‘Write what you know.’ I’ve heard this writing tip brandied around the workshops and courses I’ve attended since I first began my writing journey. I am a crime writer but I am a law-abiding citizen, an all round good girl. So how did I end up writing crime, you ask?
For as long as I can remember, I have had a fierce attraction to the written word but I convinced myself that it was better to stick to what I knew. It was far easier being a reader than a writer. This belief changed with the death of a neighbour. The poor woman died from natural causes as far as I know. Sadly, her body wasn’t discovered for almost a week. It was also around this time, the newspapers were running articles on the gruesome discovery of five decomposed bodies of elderly people discovered over a period of ten days in New South Wales, the most populous state of Australia. The tragedies were reported in the national media, and radio talk back shows. My thoughts turned to my elderly neighbour. I have to admit, I felt a little guilty even though I always nodded a greeting to her when I saw her walking past my house on her way to the local shops.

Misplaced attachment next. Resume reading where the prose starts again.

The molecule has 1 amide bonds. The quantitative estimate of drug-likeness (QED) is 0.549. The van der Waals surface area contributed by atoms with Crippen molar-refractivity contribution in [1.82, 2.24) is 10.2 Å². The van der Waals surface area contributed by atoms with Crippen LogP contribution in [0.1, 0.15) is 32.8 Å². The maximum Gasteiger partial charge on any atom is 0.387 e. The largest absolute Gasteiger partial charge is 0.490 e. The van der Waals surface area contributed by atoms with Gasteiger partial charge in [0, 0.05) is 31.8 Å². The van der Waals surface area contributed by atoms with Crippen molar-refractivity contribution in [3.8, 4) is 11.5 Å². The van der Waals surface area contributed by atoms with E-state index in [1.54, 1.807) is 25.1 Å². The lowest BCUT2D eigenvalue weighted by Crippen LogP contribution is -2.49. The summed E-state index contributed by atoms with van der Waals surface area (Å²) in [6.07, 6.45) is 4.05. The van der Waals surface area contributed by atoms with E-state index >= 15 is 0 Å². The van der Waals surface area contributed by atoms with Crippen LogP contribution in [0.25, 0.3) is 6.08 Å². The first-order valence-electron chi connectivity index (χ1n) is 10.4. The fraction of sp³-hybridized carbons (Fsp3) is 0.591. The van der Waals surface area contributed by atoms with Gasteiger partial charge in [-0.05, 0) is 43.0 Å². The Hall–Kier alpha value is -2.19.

Not long after reading the articles in the papers, that elderly neighbour of mine visited me in my dreams. In fact, she visited me every night for almost two weeks. She nagged me until I had no more excuses left in me not to write, so I sat down at my desk and started typing the first chapter.
I set out to write of a woman’s lonely death and the social isolation of pride which prevents many of the frail in our society asking for help when they are at their most vulnerable. The story began with her dying but with my imagination the way it is, I could not have her meet her demise from a heart attack or an overdose of sleeping pills. I decided I would murder her. And so, my friends, this is how I began my life of crime.